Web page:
Robert Lado (1961) mentions three approaches to the role of pronunciation: ignoring it is an error; reaching for native pronunciation is wishful thinking; intelligibility is attractive but hard to define.
'Phonemics' he claims ' offers the way out of this problem ... testing pronunciation with a phonemic criterion of accuracy is the new thing' (: 140). He deals with both recognition and production of the sound segments in chapters 7 and 8 and in later chapters with stress and intonation. Because, he says, production presents more problems than testing recognition, his advice is to test production through what he calls partial production, which is wholly paper based. Yesterday's print is today's machine?
In the 1960s, recognition tests of pronunciation by means of phonemic contrasts were popular. I used two in the English Proficiency Test Battery (1965), the precursor of ELTS and IELTS. The first of these contained 65 triplets. Results indicated:
"phonemic discrimination bore little if any relation to the other components (grammar, reading and listening comprehension).... The practice of insisting on the inclusion of a phoneme test seemed rather like requiring a knowledge of astrology for students of meteorology. Hindsight has not dealt kindly with phonemic discrimination, nor indeed with phonetics more generally, displaced as it is from its central role in the linguistic sciences, a place now occupied by theories of social interaction and cognitive science."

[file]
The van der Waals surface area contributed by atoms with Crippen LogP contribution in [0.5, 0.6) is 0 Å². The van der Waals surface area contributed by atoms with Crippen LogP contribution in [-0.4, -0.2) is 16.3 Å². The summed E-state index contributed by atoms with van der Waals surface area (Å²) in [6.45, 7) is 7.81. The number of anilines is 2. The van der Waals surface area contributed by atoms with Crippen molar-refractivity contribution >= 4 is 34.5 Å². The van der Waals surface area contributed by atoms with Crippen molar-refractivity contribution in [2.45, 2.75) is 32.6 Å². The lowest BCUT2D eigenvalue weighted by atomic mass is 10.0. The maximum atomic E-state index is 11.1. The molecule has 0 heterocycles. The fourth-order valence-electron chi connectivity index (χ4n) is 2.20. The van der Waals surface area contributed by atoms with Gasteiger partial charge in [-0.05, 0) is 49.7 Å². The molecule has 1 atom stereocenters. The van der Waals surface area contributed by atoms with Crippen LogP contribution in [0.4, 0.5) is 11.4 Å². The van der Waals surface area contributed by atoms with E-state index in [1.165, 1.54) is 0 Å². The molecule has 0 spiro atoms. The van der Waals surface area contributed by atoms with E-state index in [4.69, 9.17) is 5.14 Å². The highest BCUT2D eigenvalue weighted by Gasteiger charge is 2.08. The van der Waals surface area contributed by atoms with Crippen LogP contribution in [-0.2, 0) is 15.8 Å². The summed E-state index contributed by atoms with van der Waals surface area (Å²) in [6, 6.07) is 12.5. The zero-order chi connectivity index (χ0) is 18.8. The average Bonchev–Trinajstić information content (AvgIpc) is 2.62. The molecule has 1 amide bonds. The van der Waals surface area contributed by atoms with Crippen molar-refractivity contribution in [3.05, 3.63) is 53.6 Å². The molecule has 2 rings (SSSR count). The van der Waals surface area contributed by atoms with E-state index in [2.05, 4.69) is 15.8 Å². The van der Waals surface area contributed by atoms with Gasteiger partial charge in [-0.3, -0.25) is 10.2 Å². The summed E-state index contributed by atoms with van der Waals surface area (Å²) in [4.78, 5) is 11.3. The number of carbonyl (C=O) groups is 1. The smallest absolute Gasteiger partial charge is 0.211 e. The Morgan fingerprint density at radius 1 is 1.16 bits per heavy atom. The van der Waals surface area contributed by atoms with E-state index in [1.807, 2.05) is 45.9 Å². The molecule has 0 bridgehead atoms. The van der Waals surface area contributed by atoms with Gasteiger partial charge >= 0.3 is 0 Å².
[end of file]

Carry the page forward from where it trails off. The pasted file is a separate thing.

(Davies 2008, Assessing Academic English: 21)
Hey, phonemes are boring to learn about. Morphemes are better. It's great that this is a new thing, but I wouldn't teach it. Is this what you are teaching?
Davies seems to be saying that testing students on phoneme discrimination is useless. Does this mean that it's a waste of time to even teach the phonemes of English?
Not necessarily, but I would say you need a particular reason to do so. For example, literacy instruction would be a place where focus on individual phonemes would probably be a good idea.
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